People with psychosocial disabilities often face stigma, violence, and unfair incarceration in public spaces. The author points to a study in Kenya that revealed people with intellectual and psychosocial disabilities were much more likely to be arrested for petty offenses. People with psychosocial disabilities are commonly extrajudicially detained for long periods in Kenya’s national mental health hospital. They also face increased instances of violence and sexual assault. The media typically depict people with psychosocial disabilities as beggars and dangerous nuisances that should be cleaned up from the streets. The author notes that the media dedicates nearly no time to ask about the environmental factors that prevent people with these disabilities from accessing public resources and finding employment.
According to the CRPD, access to public spaces is a human right. Unfortunately, although many countries have ratified the CRPD, they have not made any real effort to ensure equal access to shared resources for people with psychosocial disabilities. There are two parts to achieving this equal access. The “hard” part of this problem involves technical knowledge and physical designs that allow for increased access to public spaces. The “soft” part of the problem is softening people’s attitudes and behaviors toward those experiencing psychological suffering.
The author points to several urban design decisions to increase accessibility for people with disabilities. Accessible green public spaces promote both physical and mental health. Wide pedestrian paths with clear signage and circulation routes can allow for increased access, as can uncluttered spaces with “break-out areas.” By including people with psychosocial disabilities in design decisions and employing them at the infrastructure design level, we could likely address many accessibility issues that would otherwise go ignored.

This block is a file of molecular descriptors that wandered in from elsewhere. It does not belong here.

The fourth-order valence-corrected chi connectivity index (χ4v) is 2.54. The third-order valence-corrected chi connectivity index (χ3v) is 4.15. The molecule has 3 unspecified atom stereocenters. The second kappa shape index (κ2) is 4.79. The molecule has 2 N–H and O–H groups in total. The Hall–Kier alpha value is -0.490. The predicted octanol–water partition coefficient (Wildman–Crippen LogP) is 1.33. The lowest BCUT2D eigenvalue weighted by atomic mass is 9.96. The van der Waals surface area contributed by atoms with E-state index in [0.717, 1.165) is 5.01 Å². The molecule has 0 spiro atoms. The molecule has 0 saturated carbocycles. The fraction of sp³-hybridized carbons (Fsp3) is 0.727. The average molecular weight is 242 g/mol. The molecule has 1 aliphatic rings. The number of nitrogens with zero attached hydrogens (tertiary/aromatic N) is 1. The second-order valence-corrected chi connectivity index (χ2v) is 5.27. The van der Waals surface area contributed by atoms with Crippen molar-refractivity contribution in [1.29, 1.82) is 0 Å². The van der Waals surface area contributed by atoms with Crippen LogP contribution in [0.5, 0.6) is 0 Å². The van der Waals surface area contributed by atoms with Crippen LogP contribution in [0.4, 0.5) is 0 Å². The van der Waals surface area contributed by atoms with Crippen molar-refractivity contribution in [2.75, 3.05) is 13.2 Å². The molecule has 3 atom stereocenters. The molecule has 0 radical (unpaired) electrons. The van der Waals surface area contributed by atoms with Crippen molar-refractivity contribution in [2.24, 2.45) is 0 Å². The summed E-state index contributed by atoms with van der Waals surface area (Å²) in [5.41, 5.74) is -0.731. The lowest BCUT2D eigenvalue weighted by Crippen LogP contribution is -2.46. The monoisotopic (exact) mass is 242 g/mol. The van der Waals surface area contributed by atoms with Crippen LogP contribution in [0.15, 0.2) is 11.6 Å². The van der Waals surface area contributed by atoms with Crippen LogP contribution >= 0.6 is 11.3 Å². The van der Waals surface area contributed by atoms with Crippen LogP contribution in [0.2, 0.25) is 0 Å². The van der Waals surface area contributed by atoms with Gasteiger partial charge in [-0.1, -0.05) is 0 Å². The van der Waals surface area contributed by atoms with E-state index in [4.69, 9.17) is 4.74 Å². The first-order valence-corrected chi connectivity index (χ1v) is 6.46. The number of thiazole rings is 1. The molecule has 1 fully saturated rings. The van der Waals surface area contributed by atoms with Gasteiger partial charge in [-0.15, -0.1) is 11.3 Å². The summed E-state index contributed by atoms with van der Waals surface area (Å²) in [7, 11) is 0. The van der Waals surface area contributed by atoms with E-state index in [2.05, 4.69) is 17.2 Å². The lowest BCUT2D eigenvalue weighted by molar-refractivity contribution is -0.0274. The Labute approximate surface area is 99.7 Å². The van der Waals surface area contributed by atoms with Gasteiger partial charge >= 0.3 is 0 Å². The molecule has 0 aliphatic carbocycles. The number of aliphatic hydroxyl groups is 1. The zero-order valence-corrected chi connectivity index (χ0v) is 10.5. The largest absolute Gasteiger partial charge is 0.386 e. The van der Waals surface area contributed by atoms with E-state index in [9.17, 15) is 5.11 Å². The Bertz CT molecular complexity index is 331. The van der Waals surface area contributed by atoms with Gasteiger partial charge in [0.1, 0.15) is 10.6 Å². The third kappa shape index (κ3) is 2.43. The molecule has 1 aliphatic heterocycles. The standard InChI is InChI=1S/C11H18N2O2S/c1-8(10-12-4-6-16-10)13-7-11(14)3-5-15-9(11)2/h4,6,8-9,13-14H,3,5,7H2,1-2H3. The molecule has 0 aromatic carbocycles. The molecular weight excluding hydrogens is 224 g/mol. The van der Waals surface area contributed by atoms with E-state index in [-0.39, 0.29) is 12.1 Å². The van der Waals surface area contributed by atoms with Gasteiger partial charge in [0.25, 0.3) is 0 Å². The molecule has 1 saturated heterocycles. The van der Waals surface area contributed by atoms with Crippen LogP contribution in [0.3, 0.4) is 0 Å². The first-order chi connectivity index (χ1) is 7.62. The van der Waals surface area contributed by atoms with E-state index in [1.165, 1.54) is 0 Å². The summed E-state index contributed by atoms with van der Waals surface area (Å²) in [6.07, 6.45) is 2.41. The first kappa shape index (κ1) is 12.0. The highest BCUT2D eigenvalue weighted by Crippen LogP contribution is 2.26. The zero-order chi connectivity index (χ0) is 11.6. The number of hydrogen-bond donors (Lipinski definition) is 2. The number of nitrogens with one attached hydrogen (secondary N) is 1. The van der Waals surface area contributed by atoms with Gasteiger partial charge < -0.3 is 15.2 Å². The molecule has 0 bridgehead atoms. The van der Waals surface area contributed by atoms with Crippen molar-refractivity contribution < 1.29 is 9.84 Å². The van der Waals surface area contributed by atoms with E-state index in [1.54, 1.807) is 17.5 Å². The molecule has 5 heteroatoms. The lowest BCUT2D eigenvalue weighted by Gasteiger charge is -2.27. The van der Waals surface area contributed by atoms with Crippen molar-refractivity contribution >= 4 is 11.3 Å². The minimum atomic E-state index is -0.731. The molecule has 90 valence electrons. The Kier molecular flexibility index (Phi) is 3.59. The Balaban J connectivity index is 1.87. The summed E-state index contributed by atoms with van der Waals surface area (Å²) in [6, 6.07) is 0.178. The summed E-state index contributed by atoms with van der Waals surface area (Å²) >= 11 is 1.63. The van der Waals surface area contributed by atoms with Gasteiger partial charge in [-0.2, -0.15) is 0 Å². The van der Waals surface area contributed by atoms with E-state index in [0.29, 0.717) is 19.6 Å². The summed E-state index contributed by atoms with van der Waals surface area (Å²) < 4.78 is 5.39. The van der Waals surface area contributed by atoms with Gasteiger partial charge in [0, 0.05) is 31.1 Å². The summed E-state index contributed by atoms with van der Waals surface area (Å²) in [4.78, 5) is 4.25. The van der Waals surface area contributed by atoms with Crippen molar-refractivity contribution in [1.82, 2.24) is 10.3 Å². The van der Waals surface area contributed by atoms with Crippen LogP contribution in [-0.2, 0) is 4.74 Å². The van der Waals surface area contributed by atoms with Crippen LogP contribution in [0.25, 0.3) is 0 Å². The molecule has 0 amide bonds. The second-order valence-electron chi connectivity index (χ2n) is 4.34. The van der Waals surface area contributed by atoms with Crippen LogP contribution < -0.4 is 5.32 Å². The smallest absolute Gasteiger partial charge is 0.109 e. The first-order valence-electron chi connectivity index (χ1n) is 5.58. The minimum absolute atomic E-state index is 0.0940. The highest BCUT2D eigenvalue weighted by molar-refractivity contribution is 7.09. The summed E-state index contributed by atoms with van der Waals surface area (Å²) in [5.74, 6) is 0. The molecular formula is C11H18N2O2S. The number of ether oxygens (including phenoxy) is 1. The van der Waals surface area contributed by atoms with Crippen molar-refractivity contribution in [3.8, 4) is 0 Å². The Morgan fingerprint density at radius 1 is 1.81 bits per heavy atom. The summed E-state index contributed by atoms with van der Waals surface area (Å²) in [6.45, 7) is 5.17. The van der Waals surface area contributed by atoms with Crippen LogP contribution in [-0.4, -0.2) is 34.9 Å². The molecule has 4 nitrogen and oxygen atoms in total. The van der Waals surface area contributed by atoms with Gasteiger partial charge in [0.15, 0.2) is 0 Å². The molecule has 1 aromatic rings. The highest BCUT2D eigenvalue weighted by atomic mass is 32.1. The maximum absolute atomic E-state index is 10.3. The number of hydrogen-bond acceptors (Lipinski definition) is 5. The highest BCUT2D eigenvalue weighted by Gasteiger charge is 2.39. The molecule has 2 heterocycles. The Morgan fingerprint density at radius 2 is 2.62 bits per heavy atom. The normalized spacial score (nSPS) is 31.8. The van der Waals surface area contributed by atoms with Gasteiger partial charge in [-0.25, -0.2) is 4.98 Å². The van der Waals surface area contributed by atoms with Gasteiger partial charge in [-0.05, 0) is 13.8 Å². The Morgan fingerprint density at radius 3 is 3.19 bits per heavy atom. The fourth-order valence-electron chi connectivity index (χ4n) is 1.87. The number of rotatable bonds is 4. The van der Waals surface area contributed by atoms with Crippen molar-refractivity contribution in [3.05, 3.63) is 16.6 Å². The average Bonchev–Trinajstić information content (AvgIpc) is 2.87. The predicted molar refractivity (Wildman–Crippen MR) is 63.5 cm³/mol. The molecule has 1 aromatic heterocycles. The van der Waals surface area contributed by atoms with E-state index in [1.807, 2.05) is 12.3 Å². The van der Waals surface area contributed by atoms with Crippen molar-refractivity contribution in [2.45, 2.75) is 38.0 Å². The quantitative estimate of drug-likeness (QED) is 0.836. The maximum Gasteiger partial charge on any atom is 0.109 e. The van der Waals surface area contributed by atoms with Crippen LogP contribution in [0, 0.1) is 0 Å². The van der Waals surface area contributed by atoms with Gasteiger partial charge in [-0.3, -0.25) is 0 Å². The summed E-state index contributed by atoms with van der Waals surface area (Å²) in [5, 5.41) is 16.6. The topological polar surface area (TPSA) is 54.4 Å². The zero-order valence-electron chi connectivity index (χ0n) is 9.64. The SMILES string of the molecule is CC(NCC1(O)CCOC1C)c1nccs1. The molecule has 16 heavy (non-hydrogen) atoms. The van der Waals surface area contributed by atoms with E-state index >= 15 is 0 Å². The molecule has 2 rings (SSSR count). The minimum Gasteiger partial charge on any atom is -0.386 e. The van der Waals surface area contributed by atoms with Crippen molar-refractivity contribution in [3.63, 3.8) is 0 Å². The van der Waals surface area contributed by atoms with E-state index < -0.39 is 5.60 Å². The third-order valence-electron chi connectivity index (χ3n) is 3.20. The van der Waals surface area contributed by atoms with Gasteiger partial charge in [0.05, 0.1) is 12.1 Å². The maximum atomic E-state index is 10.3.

The author concludes:
“Governments at all levels, in particular local and regional governments, together with organizations of persons with disabilities, must build the staff capacity of infrastructure service providers and urban practitioners in understanding the different accessibility requirements for all types of impairment groups: respecting intersecting identities and diversity of persons with disabilities and also exercising patience, kindness, and empathy.”
Ombati, E. (2022). Persons with Psychosocial Disabilities in Public Spaces: Welcomed or Shunned?. The Journal Of Public Space (Link)
Kind of assumes the city is a God to the person and not the other way around.
But that may be my most ridiculous comment yet, so don’t imbibe it until I have mulled it over.
This is an interesting subject that I initially wanted dismiss but second glance realized it is a foundational obstacle to receiving medical care for anyone harmed by the system.
I am a difficult anxious patient with PTSD from mood disorder treatments so when a medical professional documents my anxiety with a blood pressure cuff without realizing the hell I’m in it feels like I’m being discriminated against. The real problem is that if they ask about my blood pressure I’m more than happy share my accurate data from when I practice biofeedback.
There are obvious benefits to looking at raising awareness to discriminatory practices like daylight savings time, past failed treatments, and a mental health system more similar to the criminal justice system than medicine. That said it is important not repeat the mistakes of idiot, moron, and imbecile.
The question might be how do you define “psychosocial disabilities?” Is it a valid definition that helps or hurts people? What “disabilities” are included? I think the concept of “psychosocial disabilities” might be so vague that inclusiveness might be next to impossible and thus those who disabilities might need to be considered in all areas, especially public spaces are left out. These people suffer, as does the entire population of the city. Thank you.